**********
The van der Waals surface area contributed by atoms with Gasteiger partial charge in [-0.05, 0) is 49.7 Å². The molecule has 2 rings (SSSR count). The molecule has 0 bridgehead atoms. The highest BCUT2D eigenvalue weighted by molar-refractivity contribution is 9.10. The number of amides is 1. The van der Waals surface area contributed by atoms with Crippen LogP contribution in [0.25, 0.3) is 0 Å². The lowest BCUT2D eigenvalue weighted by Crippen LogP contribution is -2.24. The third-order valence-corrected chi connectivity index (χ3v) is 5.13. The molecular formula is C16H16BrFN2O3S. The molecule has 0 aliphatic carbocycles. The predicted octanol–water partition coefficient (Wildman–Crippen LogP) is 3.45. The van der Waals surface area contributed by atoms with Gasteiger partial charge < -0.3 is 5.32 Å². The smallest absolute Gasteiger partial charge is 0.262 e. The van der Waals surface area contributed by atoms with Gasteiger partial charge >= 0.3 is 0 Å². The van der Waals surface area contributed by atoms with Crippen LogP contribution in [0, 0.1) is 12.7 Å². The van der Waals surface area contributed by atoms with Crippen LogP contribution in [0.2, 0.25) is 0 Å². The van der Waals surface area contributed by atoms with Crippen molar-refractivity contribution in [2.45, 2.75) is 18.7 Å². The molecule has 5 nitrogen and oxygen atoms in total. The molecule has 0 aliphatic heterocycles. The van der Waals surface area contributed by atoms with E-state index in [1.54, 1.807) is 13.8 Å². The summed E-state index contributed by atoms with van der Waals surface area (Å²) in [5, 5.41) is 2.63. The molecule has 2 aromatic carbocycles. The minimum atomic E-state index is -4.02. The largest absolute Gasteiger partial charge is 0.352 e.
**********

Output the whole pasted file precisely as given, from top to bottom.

The van der Waals surface area contributed by atoms with Gasteiger partial charge in [-0.05, 0) is 49.7 Å². The molecule has 2 rings (SSSR count). The molecule has 0 bridgehead atoms. The highest BCUT2D eigenvalue weighted by molar-refractivity contribution is 9.10. The number of amides is 1. The van der Waals surface area contributed by atoms with Crippen LogP contribution in [0.25, 0.3) is 0 Å². The lowest BCUT2D eigenvalue weighted by Crippen LogP contribution is -2.24. The third-order valence-corrected chi connectivity index (χ3v) is 5.13. The molecular formula is C16H16BrFN2O3S. The molecule has 0 aliphatic carbocycles. The predicted octanol–water partition coefficient (Wildman–Crippen LogP) is 3.45. The van der Waals surface area contributed by atoms with Gasteiger partial charge < -0.3 is 5.32 Å². The smallest absolute Gasteiger partial charge is 0.262 e. The van der Waals surface area contributed by atoms with Gasteiger partial charge >= 0.3 is 0 Å². The van der Waals surface area contributed by atoms with Crippen LogP contribution in [0, 0.1) is 12.7 Å². The van der Waals surface area contributed by atoms with Crippen LogP contribution in [0.2, 0.25) is 0 Å². The van der Waals surface area contributed by atoms with Crippen molar-refractivity contribution in [2.45, 2.75) is 18.7 Å². The molecule has 5 nitrogen and oxygen atoms in total. The molecule has 0 aliphatic heterocycles. The van der Waals surface area contributed by atoms with E-state index in [1.54, 1.807) is 13.8 Å². The summed E-state index contributed by atoms with van der Waals surface area (Å²) in [5, 5.41) is 2.63. The molecule has 2 aromatic carbocycles. The minimum atomic E-state index is -4.02. The largest absolute Gasteiger partial charge is 0.352 e.